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  #1 (permalink)  
Unread Apr 30th, 2008, 01:23 am
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Join Date: Sep 26th, 2006
Location: Hokkaido, Japan
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Default EFL and Autism

I'm an assistant language teacher at a middle school in Japan, and starting this school year I will be having a special class for an autistic student in the 3rd grade (9th grade in the US - he's about 15 or 16 years old).

For the classes, it will just be me, the student, and the teacher's aide (who doesn't really speak any English). I have no experience teaching autistic students, and I was wondering if anyone out there has any advice or ideas.

I've only had one class with him so far, and the main problem was keeping him focused. He's very talkative (although in Japanese), and he can read English pretty well. We played some games, and after about 3 minutes into each game, he'd get distracted and start talking to the teacher's aide about things unrelated to what we were doing. It was hard to get him back on track.

Any activities, games or general teaching ideas would be really appreciated.

Thanks!
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Unread Sep 23rd, 2010, 05:01 am
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Default Re: EFL and Autism

Hello,
I am working in Italy at an international school and am the learning resources teacher. We are 3 weeks into school and there is a boy in the 1st grade who is undiagnosed but displaying signs of autism. This is his first year at the school (last year he was at a kindergarten in Slovenia) and at home they speak Dutch and Italian and our school is full-immersion English. As you can imagine, he is having a difficult time since he came here speaking absolutely no English. He is picking up English quickly in ESL with one-on-one instruction and is very bright, but he falls apart in a classroom, whole-group setting. The behaviors he presents are definitely not just those of an ELL child though. He has a lot of sensory defiicits (i.e. rocking, putting pressure on his head, looking at things upside down, craving humming and noise-making, putting inedible things such as sand and gravel in his mouth, lack of awareness of body, he "checks out" in both English and Italian often, doesn't make eye contact, talks randomly and often in his own little world in Italian, his native language, hits and touches peers inappropriately) and I am convinced he is on the spectrum although an Italian co-worker who is a psychologist (although not one for the school) believes it is clinical and comes from a lack of parental involvement. To me it goes further than just a lack of involvement though and any child who was developing normally would have picked up on social cues from peers which he is not doing.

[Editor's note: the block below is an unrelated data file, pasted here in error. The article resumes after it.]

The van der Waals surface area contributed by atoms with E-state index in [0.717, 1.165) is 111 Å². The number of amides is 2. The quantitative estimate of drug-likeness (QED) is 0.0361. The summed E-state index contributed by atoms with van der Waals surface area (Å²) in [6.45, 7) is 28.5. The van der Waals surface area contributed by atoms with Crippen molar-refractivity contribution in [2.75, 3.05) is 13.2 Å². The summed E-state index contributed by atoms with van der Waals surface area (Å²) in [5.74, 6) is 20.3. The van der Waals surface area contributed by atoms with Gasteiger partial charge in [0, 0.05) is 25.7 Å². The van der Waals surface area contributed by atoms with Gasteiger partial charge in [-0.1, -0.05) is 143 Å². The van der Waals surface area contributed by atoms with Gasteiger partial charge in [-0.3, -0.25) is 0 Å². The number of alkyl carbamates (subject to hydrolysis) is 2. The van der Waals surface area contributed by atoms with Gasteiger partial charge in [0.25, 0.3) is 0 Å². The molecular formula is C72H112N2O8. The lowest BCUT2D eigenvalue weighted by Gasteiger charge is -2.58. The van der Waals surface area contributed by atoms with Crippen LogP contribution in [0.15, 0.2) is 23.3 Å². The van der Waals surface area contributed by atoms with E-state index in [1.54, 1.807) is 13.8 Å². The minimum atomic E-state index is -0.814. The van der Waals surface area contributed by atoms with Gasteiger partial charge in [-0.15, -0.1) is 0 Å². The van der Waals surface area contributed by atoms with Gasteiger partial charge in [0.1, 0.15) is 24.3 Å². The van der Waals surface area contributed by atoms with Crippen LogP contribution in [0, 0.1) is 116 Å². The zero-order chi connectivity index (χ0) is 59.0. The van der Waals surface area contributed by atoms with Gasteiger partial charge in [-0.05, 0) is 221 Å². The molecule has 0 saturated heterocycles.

Anyways, I meet with his mother today who says she doesn't notice anything abnormal about him at home (?!). Autism is not so accepted here and so I plan on not saying anything about that but rather on focusing on the behaviors and interventions.
So, some of the interventions that I have been doing with him are:
-visual schedules- I have made visual schedules for the entire day which I have "chunked" into parts from Morning Routine, to ESL, to Mid-Morning, to Snack and Morning Recess to Literacy Lesson, etc. Each of these chunks is broken down into tasks, no more than 6 tasks per chunk. So, for example, for Morning Routine he has to put away back pack, hang up coat, sign in and circle his "feeling", pick books and put them on his desk, and sit down on the carpet for morninsong.
-He also has checklists for appropriate behaviors. For example, his Carpet Time checklist with pictures to accompany each expectation: learning position, hands to self, stay in location, eyes on teacher. These expectations are on a visual and everything on it attached to velcro and as he does them he sticks on the velcro image.
-He also has a paper checklist for everyday which we (his teacher, the assistant and I) check off and he gets a sticker for completing tasks. This is also good for keeping a record of his behavior to report to parents and to keep track of improvement, etc.
-Visuals- he is low-level English and autistic, visuals are key. Have visuals for schedules and behavior checklists. Use appropriate visuals, so for example, if you want him to sit learning position on the carpet, use a picture of a child specifically sitting exactly the way you want on a carpet, not just a picture of someone sitting any old way (on a chair), be specific.
-positive reinforcement- in his case, stickers. He likes stickers and knows that he gets them for completing the tasks.
-motor skills- he needs fine and gross motor skill development. Fine motor- clay (develop hand muscles), sand (picking it up, tracing, feeling it), ball (squeeze it), practice holding a pencil
Gross motor- throwing, catching, walking in a straight line, picking up things
Sensory- he needs pressure and I am teaching him how to givve appropriate self-pressure (i.e. you cannot do a head-stand in the middle of carpet-time, you will kick people, but you can use your hands to give yourself pressure on your head, that way you don't kick people), etc.

Hope this is helpful. It is good to find someone else who is working with autistic students in a English/International School setting. It is not easy, I will say that, but it is a good challenge, a bit like figuring out a puzzle.
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